Posts Tagged ‘Five shadows’

Five Shadows: Garett Strickland

Wednesday, December 21st, 2016

THERE’S A PHOTOGRAPH, long lost, I used often to describe, to illustrate something essential in myself. I was five and visiting Disney World. I wanted to have my picture taken with Goofy, but I was shy. Also, not understanding the lack of peripheral vision in the mask, I didn’t get that I hadn’t gotten his attention. And so what evidence there was – or perhaps still is, somewhere – of this encounter: a photo of that character with some other kid (his parents taking theirs as intended), & me, a few feet away, little boy of coy resigned posture, photobombing my own commemorative image.

Much has been decried or even celebrated of selfie culture and its underlying impulses, the ‘for whoms’ and ‘whys’ of the choice we make in documenting ourselves in our moment. To add to such navel-gazing would no doubt extend the rabbit hole that much further, so I won’t. Instead of that, I’ll rather turn my attention to the specific (tho no doubt no less narcissistic) act of mapping a series of images I’ve selected as an index and gloss to a life lived thus far. In this case, the notion of experience wraithlike & lingering, a golem of the self that trails behind, that reminds, that effaces. Dark scribble over the reflection that shows up each day in the glass.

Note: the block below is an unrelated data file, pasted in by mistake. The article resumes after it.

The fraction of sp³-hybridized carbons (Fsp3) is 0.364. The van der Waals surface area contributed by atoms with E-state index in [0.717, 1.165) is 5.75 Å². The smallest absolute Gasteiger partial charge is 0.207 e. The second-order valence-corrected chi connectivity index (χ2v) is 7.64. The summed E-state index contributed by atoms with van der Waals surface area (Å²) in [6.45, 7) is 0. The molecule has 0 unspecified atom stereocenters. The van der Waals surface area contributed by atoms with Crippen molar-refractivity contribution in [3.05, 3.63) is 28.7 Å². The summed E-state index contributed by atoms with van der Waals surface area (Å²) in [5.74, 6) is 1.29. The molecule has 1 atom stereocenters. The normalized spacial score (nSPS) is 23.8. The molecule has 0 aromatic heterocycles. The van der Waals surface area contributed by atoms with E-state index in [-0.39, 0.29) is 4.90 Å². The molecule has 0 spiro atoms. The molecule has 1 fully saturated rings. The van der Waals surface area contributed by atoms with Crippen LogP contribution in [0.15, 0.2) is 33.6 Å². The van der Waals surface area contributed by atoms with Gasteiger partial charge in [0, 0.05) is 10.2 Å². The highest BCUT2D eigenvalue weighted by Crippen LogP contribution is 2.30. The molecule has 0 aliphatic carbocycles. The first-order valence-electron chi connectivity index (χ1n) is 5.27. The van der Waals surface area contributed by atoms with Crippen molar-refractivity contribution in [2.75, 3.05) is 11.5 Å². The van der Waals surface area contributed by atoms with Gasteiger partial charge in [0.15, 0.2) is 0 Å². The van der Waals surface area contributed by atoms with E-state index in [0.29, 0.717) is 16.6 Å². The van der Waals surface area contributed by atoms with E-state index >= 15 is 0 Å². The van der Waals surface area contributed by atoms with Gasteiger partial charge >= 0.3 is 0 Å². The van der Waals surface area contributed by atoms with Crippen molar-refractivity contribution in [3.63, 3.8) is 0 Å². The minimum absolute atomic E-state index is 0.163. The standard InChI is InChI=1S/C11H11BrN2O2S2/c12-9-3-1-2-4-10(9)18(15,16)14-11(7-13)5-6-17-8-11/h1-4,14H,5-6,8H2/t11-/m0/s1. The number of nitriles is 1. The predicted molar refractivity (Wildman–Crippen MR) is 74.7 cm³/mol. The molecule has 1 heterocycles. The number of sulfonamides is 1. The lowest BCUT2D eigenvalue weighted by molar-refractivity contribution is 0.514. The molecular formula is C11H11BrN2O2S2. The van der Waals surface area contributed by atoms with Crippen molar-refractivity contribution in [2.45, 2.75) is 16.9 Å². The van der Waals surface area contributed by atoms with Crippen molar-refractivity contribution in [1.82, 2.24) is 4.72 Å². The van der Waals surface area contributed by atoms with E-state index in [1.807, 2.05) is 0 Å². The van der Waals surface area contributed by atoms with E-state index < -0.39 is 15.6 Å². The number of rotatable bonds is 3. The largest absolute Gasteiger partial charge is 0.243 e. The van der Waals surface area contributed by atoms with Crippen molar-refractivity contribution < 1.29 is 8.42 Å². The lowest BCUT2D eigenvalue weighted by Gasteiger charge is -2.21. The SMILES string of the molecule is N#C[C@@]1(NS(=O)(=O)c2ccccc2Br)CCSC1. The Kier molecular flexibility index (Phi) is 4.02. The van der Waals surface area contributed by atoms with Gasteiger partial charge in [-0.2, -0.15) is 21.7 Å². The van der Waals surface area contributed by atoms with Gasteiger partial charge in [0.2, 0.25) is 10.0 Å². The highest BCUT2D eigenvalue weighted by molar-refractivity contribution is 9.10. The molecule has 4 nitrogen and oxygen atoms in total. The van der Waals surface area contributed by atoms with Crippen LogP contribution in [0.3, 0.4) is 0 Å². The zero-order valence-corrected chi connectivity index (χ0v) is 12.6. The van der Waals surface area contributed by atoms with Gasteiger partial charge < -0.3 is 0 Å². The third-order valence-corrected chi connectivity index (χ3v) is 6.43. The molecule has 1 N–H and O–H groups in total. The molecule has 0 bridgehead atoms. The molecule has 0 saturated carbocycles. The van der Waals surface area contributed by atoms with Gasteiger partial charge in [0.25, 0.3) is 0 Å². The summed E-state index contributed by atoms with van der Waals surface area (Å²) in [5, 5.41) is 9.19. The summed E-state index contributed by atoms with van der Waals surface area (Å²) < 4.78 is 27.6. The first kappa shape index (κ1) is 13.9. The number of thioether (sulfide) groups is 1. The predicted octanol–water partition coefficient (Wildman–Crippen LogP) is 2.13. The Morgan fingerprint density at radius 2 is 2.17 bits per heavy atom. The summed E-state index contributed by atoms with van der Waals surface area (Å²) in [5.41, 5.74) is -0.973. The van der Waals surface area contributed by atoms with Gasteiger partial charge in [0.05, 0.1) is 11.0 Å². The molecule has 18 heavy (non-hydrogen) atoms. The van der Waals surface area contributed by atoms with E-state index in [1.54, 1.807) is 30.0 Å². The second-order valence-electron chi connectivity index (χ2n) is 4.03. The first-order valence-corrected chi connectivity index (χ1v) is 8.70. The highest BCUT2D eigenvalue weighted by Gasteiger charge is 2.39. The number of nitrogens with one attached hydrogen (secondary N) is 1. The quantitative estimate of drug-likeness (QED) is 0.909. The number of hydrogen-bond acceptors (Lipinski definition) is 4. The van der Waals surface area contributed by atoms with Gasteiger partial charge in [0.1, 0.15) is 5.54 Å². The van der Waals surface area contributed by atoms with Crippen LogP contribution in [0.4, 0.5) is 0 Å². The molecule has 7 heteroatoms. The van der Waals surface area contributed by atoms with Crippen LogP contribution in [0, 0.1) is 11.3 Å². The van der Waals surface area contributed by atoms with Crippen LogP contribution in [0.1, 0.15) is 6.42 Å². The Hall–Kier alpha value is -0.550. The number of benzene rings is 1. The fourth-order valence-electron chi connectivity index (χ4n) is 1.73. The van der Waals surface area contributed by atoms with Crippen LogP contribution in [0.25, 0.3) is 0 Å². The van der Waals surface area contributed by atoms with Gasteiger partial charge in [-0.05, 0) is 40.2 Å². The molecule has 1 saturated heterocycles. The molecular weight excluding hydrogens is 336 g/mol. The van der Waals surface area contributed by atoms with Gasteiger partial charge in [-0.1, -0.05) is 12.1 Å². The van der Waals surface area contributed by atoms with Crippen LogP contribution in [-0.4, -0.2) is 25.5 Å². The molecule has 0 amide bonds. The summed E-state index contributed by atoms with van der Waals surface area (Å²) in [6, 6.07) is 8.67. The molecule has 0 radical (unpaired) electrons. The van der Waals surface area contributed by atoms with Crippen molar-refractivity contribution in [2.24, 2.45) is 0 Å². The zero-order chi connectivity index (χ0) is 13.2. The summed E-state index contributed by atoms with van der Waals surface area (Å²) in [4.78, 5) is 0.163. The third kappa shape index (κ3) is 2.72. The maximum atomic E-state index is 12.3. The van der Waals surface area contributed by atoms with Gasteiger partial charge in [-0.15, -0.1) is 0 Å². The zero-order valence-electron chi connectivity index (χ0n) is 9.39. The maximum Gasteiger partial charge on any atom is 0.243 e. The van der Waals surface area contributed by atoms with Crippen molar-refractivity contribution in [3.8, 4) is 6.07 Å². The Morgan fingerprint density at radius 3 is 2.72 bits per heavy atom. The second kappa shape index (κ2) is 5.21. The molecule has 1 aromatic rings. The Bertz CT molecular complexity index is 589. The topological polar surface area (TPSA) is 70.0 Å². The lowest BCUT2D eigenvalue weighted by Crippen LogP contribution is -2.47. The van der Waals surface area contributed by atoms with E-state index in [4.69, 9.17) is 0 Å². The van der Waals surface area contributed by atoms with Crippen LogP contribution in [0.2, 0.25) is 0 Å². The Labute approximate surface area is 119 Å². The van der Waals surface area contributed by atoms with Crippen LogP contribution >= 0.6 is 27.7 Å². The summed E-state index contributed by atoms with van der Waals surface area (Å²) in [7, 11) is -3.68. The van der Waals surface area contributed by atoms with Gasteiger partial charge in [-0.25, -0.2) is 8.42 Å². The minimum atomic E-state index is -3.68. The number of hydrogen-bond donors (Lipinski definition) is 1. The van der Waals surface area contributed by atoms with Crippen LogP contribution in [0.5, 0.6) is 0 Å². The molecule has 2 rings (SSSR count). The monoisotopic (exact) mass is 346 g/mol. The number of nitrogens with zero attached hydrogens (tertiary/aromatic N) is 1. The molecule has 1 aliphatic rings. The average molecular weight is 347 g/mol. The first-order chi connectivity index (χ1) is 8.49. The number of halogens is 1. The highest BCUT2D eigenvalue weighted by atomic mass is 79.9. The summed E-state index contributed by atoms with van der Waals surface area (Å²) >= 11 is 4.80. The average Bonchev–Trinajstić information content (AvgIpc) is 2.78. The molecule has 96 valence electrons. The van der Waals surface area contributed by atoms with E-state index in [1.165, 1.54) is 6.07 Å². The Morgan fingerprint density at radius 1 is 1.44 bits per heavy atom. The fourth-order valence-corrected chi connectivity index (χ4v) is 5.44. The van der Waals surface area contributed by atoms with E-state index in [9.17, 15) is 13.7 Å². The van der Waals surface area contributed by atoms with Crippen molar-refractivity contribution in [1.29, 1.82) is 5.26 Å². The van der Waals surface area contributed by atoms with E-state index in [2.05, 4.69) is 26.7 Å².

.. which is not to say that there isn’t a fondness for the weight one willingly drags when one looks back. Most of the stories I’ve chosen ever to share socially have detailed some humiliation, some misstep or another – and there’s been some satisfaction in that. As to why I’d share my shame & regret with a raconteur’s fervor – beyond the obvious: dropping ballast, distancing the incident thru an act of telling that reveals to the listener an unassailable ownership and helps as such to render in the speaker an imperviousness to the kind of criticisms he’d encounter in the company of others, behind his back, or echoing & imagined inside his own head — well, let’s presume a joy of morbid reverie. But also in the same manner in which we may advertise our sadnesses in tweets or choose to include in a published book an image of our face streaked with tears, it’s in our sharing what’s unflattering that we build the greater bridge to sistren & brethren alike, a brick flung into the temple of warts-and-all humanity, for better or for worse, in the epic forge of what forgets us.

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